Obama accepts Holder’s investigation of Holder

Olivier Douliery/UPPA/Zuma

While most of the nation was focused on the conclusion of the George Zimmerman trial, U.S. Attorney General Eric Holder met with President Obama on Friday to report on the outcome of his investigation of Eric Holder.

Obama said in May that Holder would launch the review amid criticism of the Justice Department’s seizure of records belonging to The Associated Press and Fox News, as well as the labeling of Fox News reporter James Rosen as a criminal “co-conspirator,” a ruse used to seize his personal emails, according to The Hill.

Holder signed the warrant that named Rosen a co-conspirator, giving agents access to his personal email account and allowing them to track not only his phone records but his parents’, too.

The White House said Obama “accepted” the report, which is expected to contain new guidelines limiting the circumstances under which the Justice Department could obtain journalists’ records.

Holder released a statement later in the day that included the formation of a “Ministry of Truth,” as described by Twitchy.com. The statement said, in part:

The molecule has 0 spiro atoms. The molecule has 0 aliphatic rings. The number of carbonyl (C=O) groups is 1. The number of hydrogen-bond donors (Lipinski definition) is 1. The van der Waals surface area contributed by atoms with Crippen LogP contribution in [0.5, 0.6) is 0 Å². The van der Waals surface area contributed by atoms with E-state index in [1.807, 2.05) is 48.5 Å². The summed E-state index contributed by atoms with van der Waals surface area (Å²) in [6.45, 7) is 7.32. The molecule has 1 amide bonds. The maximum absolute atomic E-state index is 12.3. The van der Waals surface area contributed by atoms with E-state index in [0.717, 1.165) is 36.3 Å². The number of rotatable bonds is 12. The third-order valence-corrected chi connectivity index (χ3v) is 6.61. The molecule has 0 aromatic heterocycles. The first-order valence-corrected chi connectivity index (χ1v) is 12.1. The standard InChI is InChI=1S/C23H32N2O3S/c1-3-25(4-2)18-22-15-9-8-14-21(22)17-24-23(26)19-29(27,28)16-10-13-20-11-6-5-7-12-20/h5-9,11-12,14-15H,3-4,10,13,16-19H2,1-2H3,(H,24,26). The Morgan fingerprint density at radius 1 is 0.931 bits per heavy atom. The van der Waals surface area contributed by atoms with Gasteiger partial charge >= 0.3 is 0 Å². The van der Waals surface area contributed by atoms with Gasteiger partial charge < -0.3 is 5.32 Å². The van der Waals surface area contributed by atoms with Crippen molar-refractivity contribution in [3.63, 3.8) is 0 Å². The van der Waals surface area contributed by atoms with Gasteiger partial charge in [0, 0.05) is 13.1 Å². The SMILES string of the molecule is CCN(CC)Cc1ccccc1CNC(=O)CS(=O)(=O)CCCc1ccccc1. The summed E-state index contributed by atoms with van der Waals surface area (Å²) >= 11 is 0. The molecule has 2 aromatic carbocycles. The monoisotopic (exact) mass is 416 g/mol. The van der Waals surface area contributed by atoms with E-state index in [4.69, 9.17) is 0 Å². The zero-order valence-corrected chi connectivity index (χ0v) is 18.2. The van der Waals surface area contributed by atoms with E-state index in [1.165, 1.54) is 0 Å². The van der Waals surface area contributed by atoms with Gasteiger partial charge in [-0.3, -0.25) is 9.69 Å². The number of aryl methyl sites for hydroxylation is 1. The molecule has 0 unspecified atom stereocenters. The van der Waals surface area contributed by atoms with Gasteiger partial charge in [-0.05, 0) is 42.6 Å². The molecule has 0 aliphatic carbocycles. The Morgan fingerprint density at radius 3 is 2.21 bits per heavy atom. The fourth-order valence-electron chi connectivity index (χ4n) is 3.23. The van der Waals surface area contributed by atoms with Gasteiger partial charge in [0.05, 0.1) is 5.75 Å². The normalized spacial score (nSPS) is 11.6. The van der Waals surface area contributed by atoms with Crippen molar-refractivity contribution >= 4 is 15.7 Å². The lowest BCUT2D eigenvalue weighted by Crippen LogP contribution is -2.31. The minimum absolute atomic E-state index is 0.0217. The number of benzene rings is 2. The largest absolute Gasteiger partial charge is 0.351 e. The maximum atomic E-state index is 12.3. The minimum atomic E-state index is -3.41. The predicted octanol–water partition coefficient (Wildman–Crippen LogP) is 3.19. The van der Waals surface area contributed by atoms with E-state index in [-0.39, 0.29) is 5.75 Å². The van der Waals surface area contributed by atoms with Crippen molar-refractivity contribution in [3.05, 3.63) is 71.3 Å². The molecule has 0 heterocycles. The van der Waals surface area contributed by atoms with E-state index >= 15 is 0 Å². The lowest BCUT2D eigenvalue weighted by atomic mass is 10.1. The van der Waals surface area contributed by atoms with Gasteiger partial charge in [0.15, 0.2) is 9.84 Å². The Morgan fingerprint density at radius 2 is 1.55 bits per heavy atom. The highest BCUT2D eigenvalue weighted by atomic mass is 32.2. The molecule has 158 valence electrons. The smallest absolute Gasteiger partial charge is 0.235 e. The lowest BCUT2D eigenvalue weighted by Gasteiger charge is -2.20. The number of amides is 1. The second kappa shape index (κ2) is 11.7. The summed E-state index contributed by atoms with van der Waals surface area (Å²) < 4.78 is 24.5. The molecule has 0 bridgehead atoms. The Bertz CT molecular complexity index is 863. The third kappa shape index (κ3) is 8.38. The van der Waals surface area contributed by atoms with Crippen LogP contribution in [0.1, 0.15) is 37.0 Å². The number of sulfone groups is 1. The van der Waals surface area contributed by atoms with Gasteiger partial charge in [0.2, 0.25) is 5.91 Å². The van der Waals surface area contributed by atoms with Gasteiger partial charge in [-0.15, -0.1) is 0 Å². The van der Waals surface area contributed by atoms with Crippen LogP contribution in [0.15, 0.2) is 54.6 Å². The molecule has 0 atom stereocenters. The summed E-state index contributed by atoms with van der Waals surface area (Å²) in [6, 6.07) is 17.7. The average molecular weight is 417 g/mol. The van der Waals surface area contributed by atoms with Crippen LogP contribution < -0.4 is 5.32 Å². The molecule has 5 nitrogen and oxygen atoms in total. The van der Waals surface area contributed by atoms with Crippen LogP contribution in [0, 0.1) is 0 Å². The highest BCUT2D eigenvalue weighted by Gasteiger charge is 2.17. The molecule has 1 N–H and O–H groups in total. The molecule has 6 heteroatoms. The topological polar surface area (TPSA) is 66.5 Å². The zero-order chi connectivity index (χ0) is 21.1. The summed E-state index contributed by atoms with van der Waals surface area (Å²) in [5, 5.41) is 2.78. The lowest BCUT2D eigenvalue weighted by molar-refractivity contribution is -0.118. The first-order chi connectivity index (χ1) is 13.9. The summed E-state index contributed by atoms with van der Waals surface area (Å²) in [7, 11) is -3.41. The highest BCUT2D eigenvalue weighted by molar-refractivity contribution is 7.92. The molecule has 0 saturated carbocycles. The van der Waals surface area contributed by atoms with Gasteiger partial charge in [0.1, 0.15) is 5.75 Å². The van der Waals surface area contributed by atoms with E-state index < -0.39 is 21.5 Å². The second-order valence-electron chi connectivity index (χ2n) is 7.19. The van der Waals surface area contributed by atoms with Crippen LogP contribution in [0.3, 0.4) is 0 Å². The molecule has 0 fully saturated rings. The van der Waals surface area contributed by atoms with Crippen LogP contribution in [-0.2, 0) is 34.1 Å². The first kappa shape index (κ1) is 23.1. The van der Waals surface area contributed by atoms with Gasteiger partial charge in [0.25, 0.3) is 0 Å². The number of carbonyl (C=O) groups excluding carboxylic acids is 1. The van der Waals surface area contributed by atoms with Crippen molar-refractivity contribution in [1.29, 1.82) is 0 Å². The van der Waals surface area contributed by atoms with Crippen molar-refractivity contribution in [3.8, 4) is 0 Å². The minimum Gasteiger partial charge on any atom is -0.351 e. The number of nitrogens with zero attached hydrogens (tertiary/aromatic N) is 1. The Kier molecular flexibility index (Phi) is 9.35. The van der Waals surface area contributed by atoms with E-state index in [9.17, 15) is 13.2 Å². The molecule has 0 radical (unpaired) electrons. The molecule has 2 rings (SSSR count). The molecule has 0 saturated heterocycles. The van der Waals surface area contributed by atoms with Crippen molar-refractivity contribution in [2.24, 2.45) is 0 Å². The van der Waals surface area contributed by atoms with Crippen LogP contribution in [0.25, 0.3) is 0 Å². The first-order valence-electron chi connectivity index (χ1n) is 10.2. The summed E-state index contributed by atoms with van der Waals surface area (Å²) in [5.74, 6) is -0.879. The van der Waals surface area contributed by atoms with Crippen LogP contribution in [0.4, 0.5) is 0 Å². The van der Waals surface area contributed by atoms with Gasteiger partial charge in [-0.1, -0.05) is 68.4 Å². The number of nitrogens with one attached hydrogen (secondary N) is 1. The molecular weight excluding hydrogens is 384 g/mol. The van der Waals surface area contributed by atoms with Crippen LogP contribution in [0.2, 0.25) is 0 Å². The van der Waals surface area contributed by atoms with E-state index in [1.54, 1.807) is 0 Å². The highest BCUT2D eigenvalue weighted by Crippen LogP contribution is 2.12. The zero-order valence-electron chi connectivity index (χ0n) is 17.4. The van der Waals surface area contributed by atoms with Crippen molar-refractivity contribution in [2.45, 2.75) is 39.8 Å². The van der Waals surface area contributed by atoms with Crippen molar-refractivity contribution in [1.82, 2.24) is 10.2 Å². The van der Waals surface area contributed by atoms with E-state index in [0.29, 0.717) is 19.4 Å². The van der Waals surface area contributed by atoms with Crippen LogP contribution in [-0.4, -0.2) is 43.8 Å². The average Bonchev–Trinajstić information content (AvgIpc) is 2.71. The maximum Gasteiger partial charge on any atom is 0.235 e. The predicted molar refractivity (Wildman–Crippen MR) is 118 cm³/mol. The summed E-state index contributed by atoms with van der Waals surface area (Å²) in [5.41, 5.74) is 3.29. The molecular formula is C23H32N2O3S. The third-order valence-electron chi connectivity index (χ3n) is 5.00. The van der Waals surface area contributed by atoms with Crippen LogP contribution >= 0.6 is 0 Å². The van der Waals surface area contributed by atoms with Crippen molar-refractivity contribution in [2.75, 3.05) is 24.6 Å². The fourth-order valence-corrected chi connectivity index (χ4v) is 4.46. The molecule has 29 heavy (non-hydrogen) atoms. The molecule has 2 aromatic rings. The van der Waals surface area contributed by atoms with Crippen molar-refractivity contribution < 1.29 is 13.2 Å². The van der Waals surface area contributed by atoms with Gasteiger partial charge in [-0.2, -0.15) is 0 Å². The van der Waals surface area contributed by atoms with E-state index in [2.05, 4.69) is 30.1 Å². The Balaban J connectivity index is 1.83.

If a determination is made by the attorney general to delay notification for an initial 45-day period, only the attorney general may authorize a delay of notification for up to an additional 45 days, and even then, only if the attorney general again determines, after an additional review by the News Media Review Committee, that, for compelling reasons, notice would post a clear and substantial threat to the integrity of the investigation, grave harm to national security, or imminent risk of death or serious bodily harm. 

The gist is that government can subpoena reporters’ records but delay informing the media that it has done so for 45 days, but only in the “most exceptional cases,” the Washington Examiner reported.

The News Media Review Committee will comprise “senior Department officials… who are neither directly involved nor play a supervisory role in the investigations involved, [and who] are engaged in the consideration of the use of investigative tools that involve members of the news media,” according to the Examiner.

“The Department of Justice is firmly committed to ensuring our nation’s security, and protecting the American people, while at the same time safeguarding the freedom of the press,” Holder said in the statement.

Just don’t try to convince Rosen of that.

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Tom Tillison


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